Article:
Australia to boost defense forces by one-third by 2040

Special to BenarNews
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Australia to boost defense forces by one-third by 2040 Australian Army 3rd Brigade soldiers participate in joint military exercises with U.S. troops at Langham Beach Queensland, northeast Australia, July 13, 2017.

Australia will expand its active defense personnel by about a third by 2040 “to keep Australians safe,” Prime Minister Scott Morrison said, even as Beijing has urged Canberra to “stop hyping the ‘China threat.’”

Morrison told reporters on Thursday that the number of personnel will increase by 18,500 to 80,000 by 2040, at an estimated cost of 38 billion Australian dollars (U.S. $28 billion).

Australia annual defense budget is about $44.6 billion (U.S. $32.85 billion).

“This is a significant investment in our future force,” Morrison said of the plans, describing it as the biggest peacetime increase in defense forces in Australian history.

The prime minister said “there was never a more important time” as the Australian people are facing “an increasingly uncertain global environment.”

“ADF personnel will be increased in every state and territory with a particular focus on capabilities associated with our trilateral security partnership between Australia, the United Kingdom and the United States (AUKUS), as well as air, sea, land, space and cyber,” Morrison said.

Australia recently joined AUKUS and restarted the Quadrilateral Security Dialogue, or Quad, to deal with new challenges in the Indo-Pacific.

Under AUKUS, Washington and London will help Canberra build nuclear-powered submarines using advanced technology.

China has denounced the pact, seen as an effort to counter China’s growing influence in the region, and called it “extremely irresponsible.”

A Lowy Institute poll in 2021 shows that a majority of Australians (63 percent) see China as “more of a security threat” to Australia than an economic partner.

In 2018, 82 percent of Australians saw China as more of an economic partner, the institute said.

In an interview with the Australian broadcaster ABC aired last weekend, Defense Minister Peter Dutton revealed that Australia might acquire nuclear submarines earlier than 2040 – the expected timeline.

He said the details on design and construction of the submarines are to be announced “within a couple of months,” possibly even before federal elections in May.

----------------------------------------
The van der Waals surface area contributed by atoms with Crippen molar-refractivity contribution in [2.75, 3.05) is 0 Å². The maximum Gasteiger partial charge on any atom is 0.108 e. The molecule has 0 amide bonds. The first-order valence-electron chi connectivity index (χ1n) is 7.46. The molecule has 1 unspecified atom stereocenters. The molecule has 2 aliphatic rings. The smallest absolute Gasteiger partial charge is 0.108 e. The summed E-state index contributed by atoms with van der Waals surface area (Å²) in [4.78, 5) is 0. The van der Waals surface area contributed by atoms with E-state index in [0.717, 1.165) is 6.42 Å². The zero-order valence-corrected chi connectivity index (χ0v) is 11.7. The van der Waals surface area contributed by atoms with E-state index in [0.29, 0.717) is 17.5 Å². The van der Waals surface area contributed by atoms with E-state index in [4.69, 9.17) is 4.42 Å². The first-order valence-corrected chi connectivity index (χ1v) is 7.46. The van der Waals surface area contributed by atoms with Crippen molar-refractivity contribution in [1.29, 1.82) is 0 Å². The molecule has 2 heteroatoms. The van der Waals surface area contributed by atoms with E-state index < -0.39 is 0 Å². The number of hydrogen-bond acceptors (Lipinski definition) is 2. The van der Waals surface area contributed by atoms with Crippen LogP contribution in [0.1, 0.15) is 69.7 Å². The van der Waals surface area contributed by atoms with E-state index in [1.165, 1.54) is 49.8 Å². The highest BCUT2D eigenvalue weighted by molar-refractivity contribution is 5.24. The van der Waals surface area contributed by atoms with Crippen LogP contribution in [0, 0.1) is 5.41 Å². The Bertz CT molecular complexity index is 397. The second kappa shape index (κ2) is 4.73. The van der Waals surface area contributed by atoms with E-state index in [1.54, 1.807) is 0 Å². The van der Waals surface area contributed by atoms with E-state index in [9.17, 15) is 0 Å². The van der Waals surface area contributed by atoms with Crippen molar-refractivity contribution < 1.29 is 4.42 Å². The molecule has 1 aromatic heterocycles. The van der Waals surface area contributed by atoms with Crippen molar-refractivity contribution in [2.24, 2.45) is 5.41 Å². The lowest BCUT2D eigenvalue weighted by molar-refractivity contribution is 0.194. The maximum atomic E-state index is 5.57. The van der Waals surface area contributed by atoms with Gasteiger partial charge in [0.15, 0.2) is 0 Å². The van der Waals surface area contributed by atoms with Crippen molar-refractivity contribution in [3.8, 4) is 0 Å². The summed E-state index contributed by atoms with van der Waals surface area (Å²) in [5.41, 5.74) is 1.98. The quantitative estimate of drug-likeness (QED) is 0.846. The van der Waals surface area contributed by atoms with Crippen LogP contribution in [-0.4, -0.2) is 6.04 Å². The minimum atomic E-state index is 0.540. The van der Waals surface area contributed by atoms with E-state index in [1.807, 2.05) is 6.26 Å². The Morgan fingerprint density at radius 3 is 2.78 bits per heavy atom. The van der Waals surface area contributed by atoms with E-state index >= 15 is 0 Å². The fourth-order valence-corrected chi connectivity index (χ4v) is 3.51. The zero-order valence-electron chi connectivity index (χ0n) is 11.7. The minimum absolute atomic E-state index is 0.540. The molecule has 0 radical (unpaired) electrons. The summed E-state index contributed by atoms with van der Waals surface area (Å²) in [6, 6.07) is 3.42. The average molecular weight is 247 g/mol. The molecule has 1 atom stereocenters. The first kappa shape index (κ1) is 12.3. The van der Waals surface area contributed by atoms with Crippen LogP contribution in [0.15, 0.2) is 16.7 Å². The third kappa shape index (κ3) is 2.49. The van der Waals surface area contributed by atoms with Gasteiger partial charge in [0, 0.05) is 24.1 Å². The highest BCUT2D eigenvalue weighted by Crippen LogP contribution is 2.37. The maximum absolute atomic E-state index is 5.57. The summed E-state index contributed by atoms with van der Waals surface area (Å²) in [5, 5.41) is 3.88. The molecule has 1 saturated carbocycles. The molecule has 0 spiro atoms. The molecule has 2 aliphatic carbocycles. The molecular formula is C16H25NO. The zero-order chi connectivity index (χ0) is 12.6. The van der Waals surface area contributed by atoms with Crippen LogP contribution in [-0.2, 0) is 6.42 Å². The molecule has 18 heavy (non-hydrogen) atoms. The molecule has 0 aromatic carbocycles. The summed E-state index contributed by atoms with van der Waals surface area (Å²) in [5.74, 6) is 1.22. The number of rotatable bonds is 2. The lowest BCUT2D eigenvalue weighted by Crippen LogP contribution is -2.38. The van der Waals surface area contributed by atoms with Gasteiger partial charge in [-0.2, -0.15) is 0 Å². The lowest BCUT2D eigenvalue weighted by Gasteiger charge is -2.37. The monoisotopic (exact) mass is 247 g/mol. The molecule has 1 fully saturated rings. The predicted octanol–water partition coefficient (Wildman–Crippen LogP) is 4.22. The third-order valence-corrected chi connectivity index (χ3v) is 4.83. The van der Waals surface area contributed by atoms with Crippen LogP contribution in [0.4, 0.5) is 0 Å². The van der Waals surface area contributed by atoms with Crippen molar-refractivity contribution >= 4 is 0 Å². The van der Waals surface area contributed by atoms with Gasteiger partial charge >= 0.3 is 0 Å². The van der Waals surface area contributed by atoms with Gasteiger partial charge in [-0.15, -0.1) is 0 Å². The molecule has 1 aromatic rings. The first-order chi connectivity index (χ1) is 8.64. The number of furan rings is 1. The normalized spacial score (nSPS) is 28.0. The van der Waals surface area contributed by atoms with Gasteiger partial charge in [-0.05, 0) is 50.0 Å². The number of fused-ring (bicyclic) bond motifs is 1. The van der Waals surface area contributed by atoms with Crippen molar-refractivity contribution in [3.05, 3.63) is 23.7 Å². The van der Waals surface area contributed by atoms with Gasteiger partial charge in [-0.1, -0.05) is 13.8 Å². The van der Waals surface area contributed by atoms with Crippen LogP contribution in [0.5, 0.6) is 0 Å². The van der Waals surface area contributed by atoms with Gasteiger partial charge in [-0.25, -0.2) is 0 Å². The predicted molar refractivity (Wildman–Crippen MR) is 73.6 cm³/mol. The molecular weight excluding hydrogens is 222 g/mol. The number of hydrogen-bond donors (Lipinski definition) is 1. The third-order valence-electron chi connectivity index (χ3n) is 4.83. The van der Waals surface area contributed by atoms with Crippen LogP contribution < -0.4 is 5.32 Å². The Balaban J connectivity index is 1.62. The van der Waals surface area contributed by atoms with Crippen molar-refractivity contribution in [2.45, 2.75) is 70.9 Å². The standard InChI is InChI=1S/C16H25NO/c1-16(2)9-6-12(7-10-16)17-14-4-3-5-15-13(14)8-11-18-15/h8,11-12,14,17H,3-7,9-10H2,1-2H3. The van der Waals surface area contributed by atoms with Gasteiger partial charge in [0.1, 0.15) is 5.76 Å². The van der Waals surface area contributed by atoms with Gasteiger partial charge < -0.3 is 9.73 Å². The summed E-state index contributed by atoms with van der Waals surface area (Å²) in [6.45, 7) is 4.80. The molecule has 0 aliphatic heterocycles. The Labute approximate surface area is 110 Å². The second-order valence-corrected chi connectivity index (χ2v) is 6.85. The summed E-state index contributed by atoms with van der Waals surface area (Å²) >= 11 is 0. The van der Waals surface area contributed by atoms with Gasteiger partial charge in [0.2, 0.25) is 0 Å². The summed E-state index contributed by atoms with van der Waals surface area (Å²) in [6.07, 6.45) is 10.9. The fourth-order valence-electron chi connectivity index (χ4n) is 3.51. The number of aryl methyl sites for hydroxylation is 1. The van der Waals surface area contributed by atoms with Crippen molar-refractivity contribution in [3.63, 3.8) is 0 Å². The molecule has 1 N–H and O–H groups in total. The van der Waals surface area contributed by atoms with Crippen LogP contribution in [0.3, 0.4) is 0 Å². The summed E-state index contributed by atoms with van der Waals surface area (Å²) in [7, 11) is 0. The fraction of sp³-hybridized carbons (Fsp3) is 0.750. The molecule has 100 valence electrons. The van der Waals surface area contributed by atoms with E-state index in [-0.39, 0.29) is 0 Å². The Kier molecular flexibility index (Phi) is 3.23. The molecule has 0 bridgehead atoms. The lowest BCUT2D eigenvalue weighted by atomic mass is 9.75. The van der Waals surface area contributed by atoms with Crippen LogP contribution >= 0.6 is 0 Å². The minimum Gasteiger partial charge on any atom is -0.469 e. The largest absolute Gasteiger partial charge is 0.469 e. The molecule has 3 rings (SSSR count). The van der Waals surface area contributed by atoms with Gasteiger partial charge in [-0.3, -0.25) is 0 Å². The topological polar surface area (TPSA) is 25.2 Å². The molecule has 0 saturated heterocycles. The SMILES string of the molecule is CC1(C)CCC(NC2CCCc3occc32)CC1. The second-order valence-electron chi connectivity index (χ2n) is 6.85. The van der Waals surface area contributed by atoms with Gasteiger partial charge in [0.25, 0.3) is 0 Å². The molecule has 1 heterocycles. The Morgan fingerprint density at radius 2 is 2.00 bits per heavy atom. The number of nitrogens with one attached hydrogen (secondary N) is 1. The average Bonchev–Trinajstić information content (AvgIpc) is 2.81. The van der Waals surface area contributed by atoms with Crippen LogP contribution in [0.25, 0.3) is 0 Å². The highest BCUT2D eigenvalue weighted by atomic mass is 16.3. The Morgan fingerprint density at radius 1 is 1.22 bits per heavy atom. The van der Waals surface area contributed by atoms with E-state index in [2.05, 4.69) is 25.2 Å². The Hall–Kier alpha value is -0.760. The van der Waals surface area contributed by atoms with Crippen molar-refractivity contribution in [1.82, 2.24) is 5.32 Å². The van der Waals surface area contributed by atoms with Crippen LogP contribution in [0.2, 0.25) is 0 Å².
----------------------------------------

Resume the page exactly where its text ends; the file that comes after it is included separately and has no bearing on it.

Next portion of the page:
Taiwan question

The minister indicated that Australia may send weapons to Taiwan in response to any future Chinese military aggression against the island amid the Ukrainian crisis.

“I think we do whatever we can to deter China from acts of aggression in our region,” Dutton said during the interview.

“We would take interest in any of those conflicts or the threat of conflict that serve our national interest,” he said.

Beijing, which regards self-governing Taiwan as part of China, responded angrily on Thursday.

Senior Col. Tan Kefei, spokesman for the Chinese Ministry of National Defense, said Dutton’s remarks “fully exposed his Cold War mentality and ideological bias.”

“The Taiwan question is purely an internal affair of China which brooks no outside interference, and Australia has no business making irresponsible remarks,” Tan said, adding: “We urge certain senior Australian military and political officials to stop exaggerating and hyping the ‘China threat.’”

“Anyone who makes troubles on the Taiwan question will suffer the worst consequences in the end,” the Chinese military spokesman said.

Analysts, however, said a Chinese attack on Taiwan is not imminent, despite speculation that Beijing could be emboldened with the West preoccupied by the Russian assault on Ukraine.

“I don’t see China moving deliberately to attack either Taiwan or a South China Sea target during this crisis, at least in its current stage,” said Malcolm Davis, a senior analyst on security and defense at the Australian Strategic Policy Institute.

“They’ll watch how the U.S. in particular responds to the Russian actions, and also international responses, and calibrate their approach to Taiwan accordingly.”

“If the Ukraine conflict escalates to a wider war between NATO and Russia, China may decide that then is the time to make decisive moves,” the Australian analyst said.


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